The Senate voted 39-54 on Tuesday to reject an amendment to the immigration reform bill that would have required 350 miles of new fencing on the Southern border before the federal government could grant provisional legal status to immigrants.

The amendment from Sen. John ThuneJohn Randolph ThuneTrump's magical thinking won't stop the coronavirus pandemic Lawmakers brace for more coronavirus legislation after trillion bill The Hill's Morning Report - Presented by Airbnb - Senate overcomes hurdles, passes massive coronavirus bill MORE (R-S.D.) would have prevented the government from granting provisional immigrant status until the Department of Homeland Security (DHS) has built 350 miles of Southern border fencing. Another 350 miles of fencing would have to be constructed before those with provisional legal status could apply for a green card.

Thune's amendment needed 60 votes to pass. Republican Gang of Eight Sens. Lindsey GrahamLindsey Olin GrahamTrump says he's considering restricting travel to coronavirus 'hot spots' Coronavirus crisis scrambles 2020 political calculus Trump reviews Pelosi on morning TV: 'She wasn't bad' MORE (S.C.), John McCainJohn Sidney McCainGOP senator suspending campaign fundraising, donating paycheck amid coronavirus pandemic Biden's pick for vice president doesn't matter much Juan Williams: Biden's promises on women are a big deal MORE (Ariz.), Marco RubioMarco Antonio RubioPompeo: Countries must 'step up,' provide 'transparent' coronavirus information to save lives China did not count coronavirus positives if patient had no symptoms: report Trump seeks to sell public on his coronavirus response MORE (Fla.) and Jeff FlakeJeffrey (Jeff) Lane FlakeMcSally campaign to suspend TV ads, canvassing amid pandemic Coronavirus isn't the only reason Congress should spend less time in DC Trump Jr. says he inherited 'Tourette's of the thumbs' from his father MORE (Ariz.) voted against the border fence amendment, while Democratic Sens. Joe ManchinJoseph (Joe) ManchinPressure mounts for national parks closure amid coronavirus White House, Senate reach deal on trillion stimulus package Some Democrats growing antsy as Senate talks drag on MORE (W.Va.) and Mark PryorMark Lunsford PryorCoronavirus poses risks for Trump in 2020 Tom Cotton's only Democratic rival quits race in Arkansas Medicaid rollback looms for GOP senators in 2020 MORE (Ark.) voted for it. Sen. Lisa MurkowskiLisa Ann MurkowskiGOP senators urge Saudi Arabia to leave OPEC Schumer: Senate should 'explore' remote voting if coronavirus sparks lengthy break Turning the virus into a virtue — for the planet MORE (R-Alaska) also voted against Thune's amendment.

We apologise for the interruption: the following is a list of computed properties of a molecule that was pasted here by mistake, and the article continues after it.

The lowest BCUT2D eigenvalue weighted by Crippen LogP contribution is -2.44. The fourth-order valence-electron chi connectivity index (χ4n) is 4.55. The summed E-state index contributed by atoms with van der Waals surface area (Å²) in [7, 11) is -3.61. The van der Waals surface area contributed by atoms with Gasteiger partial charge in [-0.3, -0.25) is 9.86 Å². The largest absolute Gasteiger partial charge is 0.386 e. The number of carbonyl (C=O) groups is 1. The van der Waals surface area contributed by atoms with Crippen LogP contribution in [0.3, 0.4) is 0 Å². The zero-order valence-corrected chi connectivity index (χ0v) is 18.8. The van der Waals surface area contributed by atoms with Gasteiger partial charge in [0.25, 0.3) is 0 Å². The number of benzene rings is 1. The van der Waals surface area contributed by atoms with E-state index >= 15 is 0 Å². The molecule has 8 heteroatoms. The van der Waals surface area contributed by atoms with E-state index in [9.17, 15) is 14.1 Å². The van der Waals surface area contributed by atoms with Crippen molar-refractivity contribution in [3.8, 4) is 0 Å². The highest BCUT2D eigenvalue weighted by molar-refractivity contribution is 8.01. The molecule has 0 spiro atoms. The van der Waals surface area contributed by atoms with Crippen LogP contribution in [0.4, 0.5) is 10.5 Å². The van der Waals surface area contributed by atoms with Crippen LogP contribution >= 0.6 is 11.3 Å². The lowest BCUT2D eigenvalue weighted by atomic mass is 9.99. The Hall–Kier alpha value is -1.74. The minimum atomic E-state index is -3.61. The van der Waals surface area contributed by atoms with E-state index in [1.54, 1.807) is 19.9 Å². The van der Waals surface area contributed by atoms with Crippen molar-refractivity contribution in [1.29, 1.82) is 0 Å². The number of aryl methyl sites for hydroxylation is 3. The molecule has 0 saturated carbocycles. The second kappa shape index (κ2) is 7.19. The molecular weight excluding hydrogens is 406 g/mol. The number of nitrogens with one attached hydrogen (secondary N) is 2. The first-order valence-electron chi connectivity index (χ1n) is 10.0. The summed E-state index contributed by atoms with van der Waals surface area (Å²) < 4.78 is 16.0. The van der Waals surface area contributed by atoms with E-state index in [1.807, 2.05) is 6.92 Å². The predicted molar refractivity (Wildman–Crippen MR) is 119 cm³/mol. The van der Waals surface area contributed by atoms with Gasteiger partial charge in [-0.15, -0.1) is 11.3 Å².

Thune said his amendment was necessary because the current bill only makes “promises” of enforcement. He said building 350 miles of fence would be a “tangible trigger” to show the Senate is serious about border security before legalization.

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“Every time the Senate considers immigration reform promises of a more secure border are never upheld, and this bill continues to repeat those past mistakes,” Thune said ahead of the vote. “Some people have said this fence is ‘old-school’ ... but there is an infrastructure role to be played in this.”

The Senate is considering the Border Security, Economic Opportunity and Immigration Modernization Act, and amendment work on the bill is expected to continue throughout June. Three more amendment votes were scheduled for Tuesday afternoon.

The bipartisan group of eight senators, known as the Gang of Eight, introduced S. 744, which would create a pathway to citizenship for illegal immigrants already in the country, toughen border security, create a guest-worker program and boost high-skilled immigration.

McCain, a Gang of Eight member, said his colleagues who are so concerned about border security should listen to those on the ground.

“I hope that my colleagues that are concerned about border security, that they will pay attention to what the head of border security is asking for,” McCain said, while urging a "no" vote on Thune’s amendment. “Fencing is important — surveillance is more important.”

Some Republicans have complained that the legislation would provide amnesty in 10 to 13 years for the nearly 11 million illegal residents before strengthening border enforcement. 

“Border security is what the people demand,” Sen. Chuck GrassleyCharles (Chuck) Ernest GrassleyLawmakers press IRS to get coronavirus checks to seniors Pelosi floats undoing SALT deduction cap in next coronavirus bill Democrats eye additional relief checks for coronavirus MORE (R-Iowa) said Tuesday. “This bill has weak border security provisions.”

Supporters of the Gang of Eight bill say it includes an additional $6.5 billion for border enforcement measures, but most of the funding is for new technology such as drones, sensors, cameras and helicopters, as opposed to more fencing.

Sen. Mary LandrieuMary Loretta LandrieuA decade of making a difference: Senate Caucus on Foster Youth Congress needs to work to combat the poverty, abuse and neglect issues that children face Dems wrestle over how to vote on ‘Green New Deal’ MORE (D-La.), who chairs the Appropriations subcommittee on Homeland Security, called Thune’s fence “dumb” during debate last week.

“I will vote against Sen. Thune’s amendment because I am not going to waste taxpayer money on a dumb fence, and that is what his fence would be,” Landrieu said. “We need to build a smart fence.”